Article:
The rafters are all freemen, for otherwise they could not work on the river; they must have served years to a waterman, and they are obliged to pay a-year to the Waterman"s Company for a license. There are or rafters (all preferable men) employed by the Commercial Dock Company, and in busy times there are occasionally as many as casual rafters, or "pokers," as they are called, from their poking about the docks for a job: these casual men are not capable of rafting a ship, nor are they free watermen, they are only employed to float the timber from the ship up to the ponds and stow it, or to attend to deliveries. The skill of the rafter lies in gauging and sorting the timber according to size, quality, and ownership, and making it up into floats. It is only an experienced rafter who can tell the different sizes, qualities, and owners of the timber; this the pokers, or casual rafters, are unable to do. The pokers, again, cannot float the timber from the river to the ponds; this is owing to reasons: , they are not allowed to do so on account of not being free watermen; and, secondly, they are unable to do so from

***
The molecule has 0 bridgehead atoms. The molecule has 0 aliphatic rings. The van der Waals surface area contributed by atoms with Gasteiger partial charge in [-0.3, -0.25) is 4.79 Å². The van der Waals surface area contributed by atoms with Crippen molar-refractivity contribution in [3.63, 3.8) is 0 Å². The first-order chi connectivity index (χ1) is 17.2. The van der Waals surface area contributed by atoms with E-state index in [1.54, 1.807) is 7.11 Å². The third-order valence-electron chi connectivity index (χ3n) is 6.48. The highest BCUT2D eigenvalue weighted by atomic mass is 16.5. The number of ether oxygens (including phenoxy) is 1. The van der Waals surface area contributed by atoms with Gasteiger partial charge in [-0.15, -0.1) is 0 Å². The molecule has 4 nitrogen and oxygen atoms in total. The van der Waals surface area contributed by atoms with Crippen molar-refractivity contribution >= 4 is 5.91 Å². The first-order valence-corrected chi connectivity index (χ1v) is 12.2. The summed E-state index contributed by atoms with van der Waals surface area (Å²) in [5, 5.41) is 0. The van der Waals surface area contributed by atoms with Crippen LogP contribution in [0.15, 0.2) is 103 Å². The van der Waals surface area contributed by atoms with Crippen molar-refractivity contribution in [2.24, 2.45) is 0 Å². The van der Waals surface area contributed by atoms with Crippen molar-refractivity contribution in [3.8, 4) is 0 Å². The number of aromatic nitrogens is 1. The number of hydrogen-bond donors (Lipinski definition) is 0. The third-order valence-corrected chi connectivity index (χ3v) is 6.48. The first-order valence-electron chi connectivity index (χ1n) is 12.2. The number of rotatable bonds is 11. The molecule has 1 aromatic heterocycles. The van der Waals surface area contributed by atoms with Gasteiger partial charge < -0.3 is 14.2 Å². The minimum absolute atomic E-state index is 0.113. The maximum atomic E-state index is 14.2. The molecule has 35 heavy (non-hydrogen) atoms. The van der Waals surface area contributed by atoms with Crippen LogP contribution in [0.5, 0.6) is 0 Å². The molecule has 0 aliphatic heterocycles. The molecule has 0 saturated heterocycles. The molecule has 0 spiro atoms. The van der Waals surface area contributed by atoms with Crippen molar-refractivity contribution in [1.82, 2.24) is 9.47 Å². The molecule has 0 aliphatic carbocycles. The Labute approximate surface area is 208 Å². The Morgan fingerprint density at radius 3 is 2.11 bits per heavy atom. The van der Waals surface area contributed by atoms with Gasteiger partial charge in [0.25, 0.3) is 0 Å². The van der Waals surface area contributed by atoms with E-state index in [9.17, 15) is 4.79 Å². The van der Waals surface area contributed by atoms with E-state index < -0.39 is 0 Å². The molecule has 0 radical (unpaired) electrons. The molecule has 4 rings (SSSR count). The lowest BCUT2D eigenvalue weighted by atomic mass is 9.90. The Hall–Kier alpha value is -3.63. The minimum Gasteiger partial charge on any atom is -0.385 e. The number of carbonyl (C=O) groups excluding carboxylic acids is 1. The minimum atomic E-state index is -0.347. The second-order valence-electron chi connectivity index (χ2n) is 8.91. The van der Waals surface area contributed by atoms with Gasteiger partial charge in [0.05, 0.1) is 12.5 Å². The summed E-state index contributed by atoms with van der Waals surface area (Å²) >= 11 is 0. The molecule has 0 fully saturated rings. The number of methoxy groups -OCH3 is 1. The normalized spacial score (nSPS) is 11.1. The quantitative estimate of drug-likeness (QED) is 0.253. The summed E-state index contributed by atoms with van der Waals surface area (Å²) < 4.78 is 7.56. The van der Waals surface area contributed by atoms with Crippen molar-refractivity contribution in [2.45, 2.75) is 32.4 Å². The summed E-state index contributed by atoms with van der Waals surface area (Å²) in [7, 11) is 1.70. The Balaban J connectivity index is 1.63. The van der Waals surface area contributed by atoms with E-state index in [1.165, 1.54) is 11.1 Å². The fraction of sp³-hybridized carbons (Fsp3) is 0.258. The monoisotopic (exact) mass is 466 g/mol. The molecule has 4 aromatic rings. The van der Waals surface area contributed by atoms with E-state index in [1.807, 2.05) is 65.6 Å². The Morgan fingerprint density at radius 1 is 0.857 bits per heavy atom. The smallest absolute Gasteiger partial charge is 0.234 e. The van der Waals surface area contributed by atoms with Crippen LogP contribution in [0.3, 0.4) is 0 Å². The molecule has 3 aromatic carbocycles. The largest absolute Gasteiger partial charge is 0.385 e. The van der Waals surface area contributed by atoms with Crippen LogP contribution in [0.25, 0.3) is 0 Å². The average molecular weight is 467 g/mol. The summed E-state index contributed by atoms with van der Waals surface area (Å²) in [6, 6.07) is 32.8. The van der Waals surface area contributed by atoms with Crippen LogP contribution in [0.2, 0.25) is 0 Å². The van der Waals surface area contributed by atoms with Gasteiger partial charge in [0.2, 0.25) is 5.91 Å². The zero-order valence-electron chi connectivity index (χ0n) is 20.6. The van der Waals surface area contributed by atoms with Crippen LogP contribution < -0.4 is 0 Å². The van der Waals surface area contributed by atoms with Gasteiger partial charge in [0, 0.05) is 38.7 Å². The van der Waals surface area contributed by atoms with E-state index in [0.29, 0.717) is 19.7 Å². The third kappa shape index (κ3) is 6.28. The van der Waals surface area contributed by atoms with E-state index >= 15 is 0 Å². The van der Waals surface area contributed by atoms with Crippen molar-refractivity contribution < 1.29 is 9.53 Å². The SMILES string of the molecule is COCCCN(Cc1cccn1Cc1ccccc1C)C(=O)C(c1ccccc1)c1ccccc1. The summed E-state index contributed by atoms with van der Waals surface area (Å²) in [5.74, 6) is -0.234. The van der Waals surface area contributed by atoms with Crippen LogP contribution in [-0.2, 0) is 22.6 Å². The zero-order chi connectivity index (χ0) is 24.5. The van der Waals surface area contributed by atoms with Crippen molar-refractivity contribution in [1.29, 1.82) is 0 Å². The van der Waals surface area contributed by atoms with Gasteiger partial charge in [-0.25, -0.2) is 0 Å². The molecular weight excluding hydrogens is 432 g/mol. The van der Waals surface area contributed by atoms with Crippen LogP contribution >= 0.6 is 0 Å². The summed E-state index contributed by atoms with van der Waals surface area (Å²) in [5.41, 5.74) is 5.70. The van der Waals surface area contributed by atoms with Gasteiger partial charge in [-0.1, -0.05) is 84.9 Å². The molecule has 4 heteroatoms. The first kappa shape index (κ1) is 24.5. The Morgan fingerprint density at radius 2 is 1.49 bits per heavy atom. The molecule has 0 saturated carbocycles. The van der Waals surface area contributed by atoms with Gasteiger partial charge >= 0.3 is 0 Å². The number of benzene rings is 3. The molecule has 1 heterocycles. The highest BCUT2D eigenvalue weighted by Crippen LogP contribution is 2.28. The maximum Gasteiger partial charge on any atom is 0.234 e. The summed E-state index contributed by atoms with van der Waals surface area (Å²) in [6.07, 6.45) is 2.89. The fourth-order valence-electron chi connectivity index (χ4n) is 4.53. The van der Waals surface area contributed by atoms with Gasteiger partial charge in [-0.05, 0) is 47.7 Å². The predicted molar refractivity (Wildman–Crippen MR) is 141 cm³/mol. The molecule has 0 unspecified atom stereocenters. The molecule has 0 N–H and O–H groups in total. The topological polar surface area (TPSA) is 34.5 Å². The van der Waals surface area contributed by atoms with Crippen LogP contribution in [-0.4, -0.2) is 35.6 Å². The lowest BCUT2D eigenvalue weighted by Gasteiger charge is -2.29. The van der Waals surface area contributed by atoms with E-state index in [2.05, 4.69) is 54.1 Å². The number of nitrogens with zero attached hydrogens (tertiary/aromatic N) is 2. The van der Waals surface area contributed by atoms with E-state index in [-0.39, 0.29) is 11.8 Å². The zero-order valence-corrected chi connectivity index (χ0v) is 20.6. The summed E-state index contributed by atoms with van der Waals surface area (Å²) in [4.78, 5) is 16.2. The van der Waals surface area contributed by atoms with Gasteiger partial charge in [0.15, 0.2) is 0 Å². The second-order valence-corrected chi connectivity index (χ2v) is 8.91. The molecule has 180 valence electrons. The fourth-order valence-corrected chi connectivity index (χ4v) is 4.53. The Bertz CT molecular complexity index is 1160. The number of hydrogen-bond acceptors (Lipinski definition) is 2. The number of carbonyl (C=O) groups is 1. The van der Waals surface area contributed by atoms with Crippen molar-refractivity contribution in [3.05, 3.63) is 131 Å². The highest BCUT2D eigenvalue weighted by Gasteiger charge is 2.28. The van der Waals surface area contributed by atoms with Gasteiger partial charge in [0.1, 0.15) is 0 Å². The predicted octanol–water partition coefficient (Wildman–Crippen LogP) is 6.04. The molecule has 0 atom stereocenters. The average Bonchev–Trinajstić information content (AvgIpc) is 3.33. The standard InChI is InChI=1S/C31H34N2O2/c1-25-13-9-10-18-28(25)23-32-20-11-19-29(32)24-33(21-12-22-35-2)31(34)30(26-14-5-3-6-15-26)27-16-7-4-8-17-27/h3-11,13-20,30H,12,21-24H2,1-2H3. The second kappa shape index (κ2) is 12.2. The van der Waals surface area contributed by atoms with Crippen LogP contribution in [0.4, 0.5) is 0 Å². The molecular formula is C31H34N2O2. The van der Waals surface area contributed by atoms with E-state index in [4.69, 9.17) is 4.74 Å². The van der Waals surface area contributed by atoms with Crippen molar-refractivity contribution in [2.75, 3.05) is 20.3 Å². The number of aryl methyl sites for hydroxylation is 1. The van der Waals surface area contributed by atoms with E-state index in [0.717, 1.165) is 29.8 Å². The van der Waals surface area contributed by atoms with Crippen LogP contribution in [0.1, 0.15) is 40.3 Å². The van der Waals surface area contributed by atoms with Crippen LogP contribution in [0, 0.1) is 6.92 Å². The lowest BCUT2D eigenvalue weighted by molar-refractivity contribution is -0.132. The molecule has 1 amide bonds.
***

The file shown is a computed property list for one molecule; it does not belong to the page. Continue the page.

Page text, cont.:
|the difficulty of navigation. The pokers work exclusively in the docks; neither the rafters nor pokers work under contractors, but the deal and stave-porters invariably do.
The following statement of a rafter at the Commercial Dock I had from a prudent, wellbehaved, sober man. He was in company with another man, employed in the same capacity at the same docks, and they both belonged to the better class of labouring men:—
"Ah, very poor work, indeed," said an old weather-beaten man who was present, and had had years" experience at the business. "When I joined it, it was in the war time," he added, "and then I was scarcely a day idle, and now I can"t get work for better than half my time."
"For the other months," continued the other man, "I should think the rafters upon an average make a-week. Some of them has boats, and some gets a job at timber-towing; but some (and that"s the greatest number) has nothing at all to turn their hands to excepting the casual dock labour; that is, anything they can chance to get hold of. I don"t think those who depend upon the casual labour of the docks after the fall season is over (the fall ships are the last that come) make a-week, take man with another. I should say, more likely, their weekly earnings is about There are about rafters at the , and only single man among the number. They none of them save any money during the busy season. They are in debt when the brisk time comes, and it takes them all the summer to get clear; which perhaps they does by the time the fall ships have done, and then, of course, they begin going on in the old strain again. A rafter"s life is merely getting into debt and getting clear of it,— that is it—and that is a great part of the life of all the labourers along shore."